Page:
With that, Job begins a long list of evils that, in the short haul, are commonly observed and seem unpunished. People “move landmarks…seize flocks…drive away the donkey of the fatherless… take the widow's ox for a pledge…thrust the poor off the road”. The result is that the poor of the earth all hide themselves. They just want to survive. “Like wild donkeys in the desert the poor go out to their toil, seeking game; the wasteland yields food for their children…They gather their fodder in the field, and they glean the vineyard of the wicked man….They lie all night naked, without clothing, and have no covering in the cold… They are wet with the rain of the mountains and cling to the rock for lack of shelter… They go about naked, without clothing; hungry, they carry the sheaves; among the olive rows of the wicked they make oil; they tread the winepresses, but suffer thirst. On and on he goes. He says, “out of the city the dying groan, and the soul of the wounded cries for help; However, Job rages, “God charges no one with wrong”. On and on he goes, all the way to 17, giving even more examples.
And then he hits the breaks, and talks about how the wicked do get theirs. It’s strange. “You say, 'Swift are they on the face of the waters; their portion is cursed in the land; no treader turns toward their vineyards. Drought and heat snatch away the snow waters; so does Sheol those who have sinned. The womb forgets them; the worm finds them sweet; they are no longer remembered, so wickedness is broken like a tree.' "They wrong the barren, childless woman, and do no good to the widow. Yet God prolongs the life of the mighty by his power; they rise up when they despair of life. He gives them security, and they are supported, and his eyes are upon their ways. They are exalted a little while, and then are gone; they are brought low and gathered up like all others; they are cut off like the heads of grain. If it is not so, who will prove me a liar and show that there is nothing in what I say?"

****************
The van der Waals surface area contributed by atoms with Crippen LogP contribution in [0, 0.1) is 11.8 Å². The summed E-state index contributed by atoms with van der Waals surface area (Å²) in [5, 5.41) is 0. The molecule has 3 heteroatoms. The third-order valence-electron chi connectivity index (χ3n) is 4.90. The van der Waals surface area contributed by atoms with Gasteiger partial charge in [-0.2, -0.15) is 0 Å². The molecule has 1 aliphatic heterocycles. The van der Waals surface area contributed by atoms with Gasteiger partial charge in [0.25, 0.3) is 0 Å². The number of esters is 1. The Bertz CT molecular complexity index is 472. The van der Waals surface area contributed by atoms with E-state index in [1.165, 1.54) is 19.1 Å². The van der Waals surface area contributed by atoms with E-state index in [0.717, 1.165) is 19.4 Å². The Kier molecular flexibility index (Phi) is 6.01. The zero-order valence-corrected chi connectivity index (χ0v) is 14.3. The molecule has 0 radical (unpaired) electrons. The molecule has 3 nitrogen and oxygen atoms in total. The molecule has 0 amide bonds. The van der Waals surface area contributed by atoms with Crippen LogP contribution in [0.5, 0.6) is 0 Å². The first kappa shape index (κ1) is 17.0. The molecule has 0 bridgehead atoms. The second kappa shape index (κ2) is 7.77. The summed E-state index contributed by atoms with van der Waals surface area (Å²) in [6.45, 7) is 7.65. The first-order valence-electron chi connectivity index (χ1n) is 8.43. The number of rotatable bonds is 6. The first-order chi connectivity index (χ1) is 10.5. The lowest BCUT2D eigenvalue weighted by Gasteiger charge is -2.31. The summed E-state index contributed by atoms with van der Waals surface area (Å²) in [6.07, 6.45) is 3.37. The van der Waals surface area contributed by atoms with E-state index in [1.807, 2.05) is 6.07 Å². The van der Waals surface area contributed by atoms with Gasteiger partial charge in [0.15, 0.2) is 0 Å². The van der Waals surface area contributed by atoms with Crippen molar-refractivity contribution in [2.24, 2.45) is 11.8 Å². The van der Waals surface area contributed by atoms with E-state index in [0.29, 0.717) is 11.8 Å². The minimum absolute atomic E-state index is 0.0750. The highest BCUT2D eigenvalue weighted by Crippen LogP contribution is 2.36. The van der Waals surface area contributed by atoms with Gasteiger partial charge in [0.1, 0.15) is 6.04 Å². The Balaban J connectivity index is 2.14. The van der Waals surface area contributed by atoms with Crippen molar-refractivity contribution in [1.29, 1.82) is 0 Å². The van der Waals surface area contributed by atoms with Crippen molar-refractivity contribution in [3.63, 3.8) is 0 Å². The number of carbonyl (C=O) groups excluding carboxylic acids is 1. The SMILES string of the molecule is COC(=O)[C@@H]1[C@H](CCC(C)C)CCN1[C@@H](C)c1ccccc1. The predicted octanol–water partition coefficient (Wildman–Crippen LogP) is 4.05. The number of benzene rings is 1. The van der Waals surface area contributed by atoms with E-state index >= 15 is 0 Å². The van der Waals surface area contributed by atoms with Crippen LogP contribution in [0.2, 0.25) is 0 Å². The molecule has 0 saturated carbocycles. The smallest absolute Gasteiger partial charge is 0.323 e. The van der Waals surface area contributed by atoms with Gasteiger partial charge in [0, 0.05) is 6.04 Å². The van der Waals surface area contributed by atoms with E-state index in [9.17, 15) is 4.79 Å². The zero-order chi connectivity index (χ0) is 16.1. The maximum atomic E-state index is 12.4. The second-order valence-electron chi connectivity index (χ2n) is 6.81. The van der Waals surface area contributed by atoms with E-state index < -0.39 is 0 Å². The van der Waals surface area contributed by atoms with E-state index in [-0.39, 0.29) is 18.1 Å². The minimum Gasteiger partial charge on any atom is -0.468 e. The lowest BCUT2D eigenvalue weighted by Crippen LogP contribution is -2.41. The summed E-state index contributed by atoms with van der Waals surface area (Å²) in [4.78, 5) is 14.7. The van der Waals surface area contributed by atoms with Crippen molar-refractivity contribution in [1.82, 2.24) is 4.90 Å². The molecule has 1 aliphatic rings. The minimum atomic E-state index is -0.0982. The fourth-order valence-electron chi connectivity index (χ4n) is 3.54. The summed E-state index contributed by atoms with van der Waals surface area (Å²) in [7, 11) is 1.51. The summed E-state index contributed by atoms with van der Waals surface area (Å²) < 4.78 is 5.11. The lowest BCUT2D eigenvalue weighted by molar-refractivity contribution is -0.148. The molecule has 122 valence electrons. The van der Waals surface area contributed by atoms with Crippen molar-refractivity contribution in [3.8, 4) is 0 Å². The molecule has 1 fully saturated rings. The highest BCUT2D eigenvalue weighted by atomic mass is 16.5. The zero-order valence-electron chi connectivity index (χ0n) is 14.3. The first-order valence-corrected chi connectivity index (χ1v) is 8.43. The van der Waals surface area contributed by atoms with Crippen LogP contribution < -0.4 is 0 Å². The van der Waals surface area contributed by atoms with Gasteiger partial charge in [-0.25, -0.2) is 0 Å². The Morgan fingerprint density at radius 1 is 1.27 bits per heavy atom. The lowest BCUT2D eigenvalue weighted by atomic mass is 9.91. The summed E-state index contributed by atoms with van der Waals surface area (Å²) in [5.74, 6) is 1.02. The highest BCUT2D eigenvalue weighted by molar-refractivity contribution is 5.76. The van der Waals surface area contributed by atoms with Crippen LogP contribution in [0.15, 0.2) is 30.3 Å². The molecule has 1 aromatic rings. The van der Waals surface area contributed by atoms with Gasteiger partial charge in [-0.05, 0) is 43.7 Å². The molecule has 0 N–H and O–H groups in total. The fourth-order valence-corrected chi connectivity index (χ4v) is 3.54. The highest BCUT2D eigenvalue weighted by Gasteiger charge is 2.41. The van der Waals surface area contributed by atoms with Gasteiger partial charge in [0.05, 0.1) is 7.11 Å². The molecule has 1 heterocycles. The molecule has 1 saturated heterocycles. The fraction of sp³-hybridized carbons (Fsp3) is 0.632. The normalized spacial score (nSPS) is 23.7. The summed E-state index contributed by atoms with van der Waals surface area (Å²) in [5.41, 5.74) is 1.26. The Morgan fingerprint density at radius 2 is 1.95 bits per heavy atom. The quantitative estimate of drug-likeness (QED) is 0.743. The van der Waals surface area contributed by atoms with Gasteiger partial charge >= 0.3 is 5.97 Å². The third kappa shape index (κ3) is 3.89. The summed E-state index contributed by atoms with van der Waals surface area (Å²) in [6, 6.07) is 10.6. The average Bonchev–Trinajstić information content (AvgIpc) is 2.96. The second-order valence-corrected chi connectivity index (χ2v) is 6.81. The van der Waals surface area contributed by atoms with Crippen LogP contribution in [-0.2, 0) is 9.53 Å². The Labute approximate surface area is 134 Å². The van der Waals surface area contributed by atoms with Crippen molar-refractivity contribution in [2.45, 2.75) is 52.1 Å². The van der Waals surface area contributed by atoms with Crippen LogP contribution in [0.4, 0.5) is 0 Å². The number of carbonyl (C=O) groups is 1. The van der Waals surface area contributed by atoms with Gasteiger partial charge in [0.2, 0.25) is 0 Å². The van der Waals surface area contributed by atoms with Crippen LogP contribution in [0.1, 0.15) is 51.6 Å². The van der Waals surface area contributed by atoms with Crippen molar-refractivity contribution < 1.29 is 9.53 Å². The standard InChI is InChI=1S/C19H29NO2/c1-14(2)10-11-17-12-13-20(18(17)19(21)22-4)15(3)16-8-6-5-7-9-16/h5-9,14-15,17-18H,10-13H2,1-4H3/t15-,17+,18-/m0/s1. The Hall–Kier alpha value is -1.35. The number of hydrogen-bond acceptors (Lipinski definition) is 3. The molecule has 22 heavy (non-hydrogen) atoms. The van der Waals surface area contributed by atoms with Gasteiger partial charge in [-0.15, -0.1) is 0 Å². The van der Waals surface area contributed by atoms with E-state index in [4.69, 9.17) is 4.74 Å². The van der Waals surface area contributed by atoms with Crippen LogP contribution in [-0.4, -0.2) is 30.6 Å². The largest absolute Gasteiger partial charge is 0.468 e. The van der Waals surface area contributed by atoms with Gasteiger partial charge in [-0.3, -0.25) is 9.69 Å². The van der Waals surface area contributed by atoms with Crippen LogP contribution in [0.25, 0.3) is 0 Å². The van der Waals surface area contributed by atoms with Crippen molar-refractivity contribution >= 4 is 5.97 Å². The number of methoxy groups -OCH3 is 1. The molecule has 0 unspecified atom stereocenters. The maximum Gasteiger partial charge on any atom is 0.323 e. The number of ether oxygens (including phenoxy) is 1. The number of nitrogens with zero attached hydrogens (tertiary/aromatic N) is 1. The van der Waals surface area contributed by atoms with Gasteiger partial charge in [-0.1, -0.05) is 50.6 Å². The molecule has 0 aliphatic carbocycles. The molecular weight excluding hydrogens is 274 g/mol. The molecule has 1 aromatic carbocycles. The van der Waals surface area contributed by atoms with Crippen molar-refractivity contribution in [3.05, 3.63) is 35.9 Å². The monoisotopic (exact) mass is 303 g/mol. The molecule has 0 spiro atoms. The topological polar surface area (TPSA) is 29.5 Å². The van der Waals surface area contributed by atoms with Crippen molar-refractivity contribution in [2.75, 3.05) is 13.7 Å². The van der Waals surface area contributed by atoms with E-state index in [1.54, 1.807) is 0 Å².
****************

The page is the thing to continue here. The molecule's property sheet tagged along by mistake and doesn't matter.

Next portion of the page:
When you look at these words, it’s almost seems that Job is advancing the argument of his friends. God answers the wicked with judgment. Tit for tat, sin with judgment… right away. Gordon Wenham’s answer to this is simply to say that it’s the friends speaking here, and maybe this is the missing part of Bildad’s words in 25. Other scholars think that Job is deploying massive irony and means exactly the reverse. D.A. Carson’s take is that it means what it means. Job is not denying that justice will be done, but that it will comes later. In the end, they will get theirs. He writes
“Job is not denying that justice will be done someday. To do that he really would have to change his view of God in very substantial ways. But Job acknowledges that the wicked will finally face judgment. They die; they are not remembered. God is not blind; he “may let them rest in a feeling of security, but his eyes are on their ways” (24:23). So in a while they are gone (24:24). All this Job acknowledges: “If this is not so, who can prove me false and reduce my words to nothing?” (24:25).
However, in the context of the first part of the chapter, the question remains: “Why does the Almighty not set times for judgment?” In other words, why does he wait until the end? Why wait so long? The wicked do terrible things, victims suffer, why wait. It’s a good question. Part of the answer will come out later. But, as D.A. Carson notes “at the very least we should acknowledge that instant judgment on every sin would have most of us in pretty constant pain, yelping like Pavlovian dogs to avoid the hurt, but without inner transformation. Do you really want what Job seems to be asking for?